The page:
'Pearl Buck in China' Is an Incisive Exposé of Missionary Life in China
Biographer Hilary Spurling shows how Pearl Buck was sometimes accepted by both US and Chinese cultures and sometimes by neither, and how this lifelong tension informed and motivated her writing.
Pearl Buck in China: Journey to The Good EarthPublisher: Simon & Schuster
Length: 320 pages
Author: Hilary Spurling
Publication Date: 2010-06
An American raised in China by missionary parents, Pearl Buck occupied the dynamic space between two dramatically different cultures. Her unique life experiences provided fodder for an impressive number of books and shaped her voice as an author. (One critic commented that the “beautiful cadences” of Buck’s prose were a result of her “having written in English while thinking in Chinese.”) These experiences, however, were hard-earned.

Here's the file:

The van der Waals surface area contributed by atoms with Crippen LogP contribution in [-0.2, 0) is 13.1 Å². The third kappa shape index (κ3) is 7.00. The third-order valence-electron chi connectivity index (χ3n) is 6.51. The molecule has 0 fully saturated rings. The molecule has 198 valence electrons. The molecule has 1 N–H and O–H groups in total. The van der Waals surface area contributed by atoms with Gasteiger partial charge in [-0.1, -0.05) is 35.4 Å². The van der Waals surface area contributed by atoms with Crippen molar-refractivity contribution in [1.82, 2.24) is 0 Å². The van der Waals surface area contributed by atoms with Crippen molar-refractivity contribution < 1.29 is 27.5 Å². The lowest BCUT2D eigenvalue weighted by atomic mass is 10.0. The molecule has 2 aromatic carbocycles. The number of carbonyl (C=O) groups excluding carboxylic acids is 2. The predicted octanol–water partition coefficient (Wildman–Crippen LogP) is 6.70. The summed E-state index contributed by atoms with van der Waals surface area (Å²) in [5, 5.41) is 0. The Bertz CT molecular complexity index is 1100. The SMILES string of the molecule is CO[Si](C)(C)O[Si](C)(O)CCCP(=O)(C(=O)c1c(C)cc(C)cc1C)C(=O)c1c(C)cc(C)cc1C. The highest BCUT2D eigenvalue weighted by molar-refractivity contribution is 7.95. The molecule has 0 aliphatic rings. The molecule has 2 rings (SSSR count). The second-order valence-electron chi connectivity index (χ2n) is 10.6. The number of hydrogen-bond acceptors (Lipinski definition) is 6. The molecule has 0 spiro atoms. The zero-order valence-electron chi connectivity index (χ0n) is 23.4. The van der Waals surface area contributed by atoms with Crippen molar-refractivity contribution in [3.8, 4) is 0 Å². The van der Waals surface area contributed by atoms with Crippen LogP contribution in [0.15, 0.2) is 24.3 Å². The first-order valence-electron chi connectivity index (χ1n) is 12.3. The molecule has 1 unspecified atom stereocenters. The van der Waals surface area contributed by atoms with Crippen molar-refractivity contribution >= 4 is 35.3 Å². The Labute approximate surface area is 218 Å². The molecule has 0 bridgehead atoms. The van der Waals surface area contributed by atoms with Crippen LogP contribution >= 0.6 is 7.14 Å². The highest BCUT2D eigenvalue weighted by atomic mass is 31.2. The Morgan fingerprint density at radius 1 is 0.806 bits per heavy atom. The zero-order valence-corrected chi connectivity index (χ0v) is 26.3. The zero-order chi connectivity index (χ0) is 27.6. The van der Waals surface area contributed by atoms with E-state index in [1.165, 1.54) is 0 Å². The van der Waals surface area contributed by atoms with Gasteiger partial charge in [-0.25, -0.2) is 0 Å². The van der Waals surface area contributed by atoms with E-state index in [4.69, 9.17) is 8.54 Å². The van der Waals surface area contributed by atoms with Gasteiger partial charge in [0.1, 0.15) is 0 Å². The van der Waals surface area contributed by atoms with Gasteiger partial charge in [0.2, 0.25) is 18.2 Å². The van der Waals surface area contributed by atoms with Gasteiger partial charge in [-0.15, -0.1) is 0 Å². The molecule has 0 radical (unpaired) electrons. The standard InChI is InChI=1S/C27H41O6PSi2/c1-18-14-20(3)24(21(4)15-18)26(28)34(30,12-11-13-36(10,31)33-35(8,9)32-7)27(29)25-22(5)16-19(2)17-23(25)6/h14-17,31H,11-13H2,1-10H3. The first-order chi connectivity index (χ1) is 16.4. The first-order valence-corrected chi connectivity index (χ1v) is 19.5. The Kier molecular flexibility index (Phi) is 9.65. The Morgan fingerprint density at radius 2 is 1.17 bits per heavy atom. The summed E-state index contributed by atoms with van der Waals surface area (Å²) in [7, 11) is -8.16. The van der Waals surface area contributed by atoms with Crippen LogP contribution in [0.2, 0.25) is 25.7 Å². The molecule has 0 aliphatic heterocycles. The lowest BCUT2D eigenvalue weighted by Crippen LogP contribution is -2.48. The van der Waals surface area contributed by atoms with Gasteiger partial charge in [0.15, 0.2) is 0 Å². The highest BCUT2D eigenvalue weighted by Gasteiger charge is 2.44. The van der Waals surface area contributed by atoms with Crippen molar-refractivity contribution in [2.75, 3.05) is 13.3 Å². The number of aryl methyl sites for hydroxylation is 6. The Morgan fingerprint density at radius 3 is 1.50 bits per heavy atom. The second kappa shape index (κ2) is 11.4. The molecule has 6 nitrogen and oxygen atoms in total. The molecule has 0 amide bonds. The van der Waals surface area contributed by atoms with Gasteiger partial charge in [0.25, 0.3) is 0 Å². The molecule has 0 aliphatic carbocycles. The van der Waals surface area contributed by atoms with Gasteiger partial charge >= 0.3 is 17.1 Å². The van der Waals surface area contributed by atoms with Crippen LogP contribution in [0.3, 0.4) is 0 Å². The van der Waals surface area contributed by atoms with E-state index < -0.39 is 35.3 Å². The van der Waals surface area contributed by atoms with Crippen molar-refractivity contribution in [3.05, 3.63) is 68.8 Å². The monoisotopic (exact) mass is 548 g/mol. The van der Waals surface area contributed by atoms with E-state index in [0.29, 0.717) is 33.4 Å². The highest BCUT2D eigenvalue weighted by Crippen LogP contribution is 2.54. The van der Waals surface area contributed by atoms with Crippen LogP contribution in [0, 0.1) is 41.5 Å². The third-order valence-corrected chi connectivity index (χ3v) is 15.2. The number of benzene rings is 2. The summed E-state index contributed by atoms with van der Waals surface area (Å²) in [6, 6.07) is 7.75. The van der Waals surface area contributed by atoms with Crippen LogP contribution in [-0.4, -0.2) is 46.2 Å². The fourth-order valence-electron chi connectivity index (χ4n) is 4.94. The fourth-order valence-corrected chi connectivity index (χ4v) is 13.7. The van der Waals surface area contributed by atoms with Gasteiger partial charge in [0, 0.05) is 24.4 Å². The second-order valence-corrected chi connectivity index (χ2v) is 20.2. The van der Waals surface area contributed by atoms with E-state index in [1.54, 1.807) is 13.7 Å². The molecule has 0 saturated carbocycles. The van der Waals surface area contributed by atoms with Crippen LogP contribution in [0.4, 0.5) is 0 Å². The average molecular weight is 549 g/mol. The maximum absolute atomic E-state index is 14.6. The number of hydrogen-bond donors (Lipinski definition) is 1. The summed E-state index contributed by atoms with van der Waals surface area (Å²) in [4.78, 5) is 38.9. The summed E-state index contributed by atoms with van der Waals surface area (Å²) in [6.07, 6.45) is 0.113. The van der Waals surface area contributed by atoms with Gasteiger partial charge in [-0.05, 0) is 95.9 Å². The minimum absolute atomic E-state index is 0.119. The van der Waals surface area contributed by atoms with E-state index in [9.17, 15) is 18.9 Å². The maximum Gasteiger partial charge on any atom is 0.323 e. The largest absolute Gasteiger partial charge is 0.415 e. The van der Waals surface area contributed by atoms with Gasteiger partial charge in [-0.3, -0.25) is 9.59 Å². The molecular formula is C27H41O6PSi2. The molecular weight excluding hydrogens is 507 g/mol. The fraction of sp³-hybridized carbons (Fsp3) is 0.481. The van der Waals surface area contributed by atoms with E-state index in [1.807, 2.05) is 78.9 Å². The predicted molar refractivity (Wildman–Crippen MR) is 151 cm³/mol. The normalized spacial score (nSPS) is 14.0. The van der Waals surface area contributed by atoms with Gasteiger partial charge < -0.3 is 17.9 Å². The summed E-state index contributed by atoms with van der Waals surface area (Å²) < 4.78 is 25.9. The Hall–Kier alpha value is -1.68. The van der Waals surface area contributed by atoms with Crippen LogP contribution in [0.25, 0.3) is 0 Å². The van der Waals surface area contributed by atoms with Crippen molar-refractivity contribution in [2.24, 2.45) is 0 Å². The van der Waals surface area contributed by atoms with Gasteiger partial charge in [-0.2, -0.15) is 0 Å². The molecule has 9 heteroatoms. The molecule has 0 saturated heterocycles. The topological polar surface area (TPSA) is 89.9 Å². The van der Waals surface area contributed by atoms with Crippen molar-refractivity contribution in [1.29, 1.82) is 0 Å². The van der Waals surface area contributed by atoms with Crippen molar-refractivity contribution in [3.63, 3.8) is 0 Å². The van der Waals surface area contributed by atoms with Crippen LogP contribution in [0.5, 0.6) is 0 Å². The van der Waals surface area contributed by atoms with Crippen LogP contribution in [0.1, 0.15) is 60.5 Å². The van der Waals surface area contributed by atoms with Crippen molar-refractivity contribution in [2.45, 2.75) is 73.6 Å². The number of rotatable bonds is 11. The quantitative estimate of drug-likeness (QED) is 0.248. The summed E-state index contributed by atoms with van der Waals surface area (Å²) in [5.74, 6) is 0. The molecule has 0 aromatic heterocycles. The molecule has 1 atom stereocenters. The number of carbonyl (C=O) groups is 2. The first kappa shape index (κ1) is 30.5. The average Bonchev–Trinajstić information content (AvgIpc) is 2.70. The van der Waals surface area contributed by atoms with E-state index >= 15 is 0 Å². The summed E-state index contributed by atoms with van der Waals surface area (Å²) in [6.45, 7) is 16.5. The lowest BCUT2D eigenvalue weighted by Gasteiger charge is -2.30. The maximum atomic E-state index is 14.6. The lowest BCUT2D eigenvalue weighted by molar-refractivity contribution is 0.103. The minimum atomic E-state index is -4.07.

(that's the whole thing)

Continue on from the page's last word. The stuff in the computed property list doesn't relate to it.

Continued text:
In Pearl Buck in China, biographer Hilary Spurling shows how Buck was sometimes accepted by both cultures and sometimes by neither, and how this lifelong tension informed and motivated her writing. As a child, Buck played with the daughters of Chinese farmers and mingled with the household servants, thus earning the scorn of other missionary families. Yet at the same time, her blond hair and blue eyes evoked fear among many Chinese. Buck and her family members were frequent victims of intense xenophobia, and at times it was too dangerous for her to leave the family’s compound.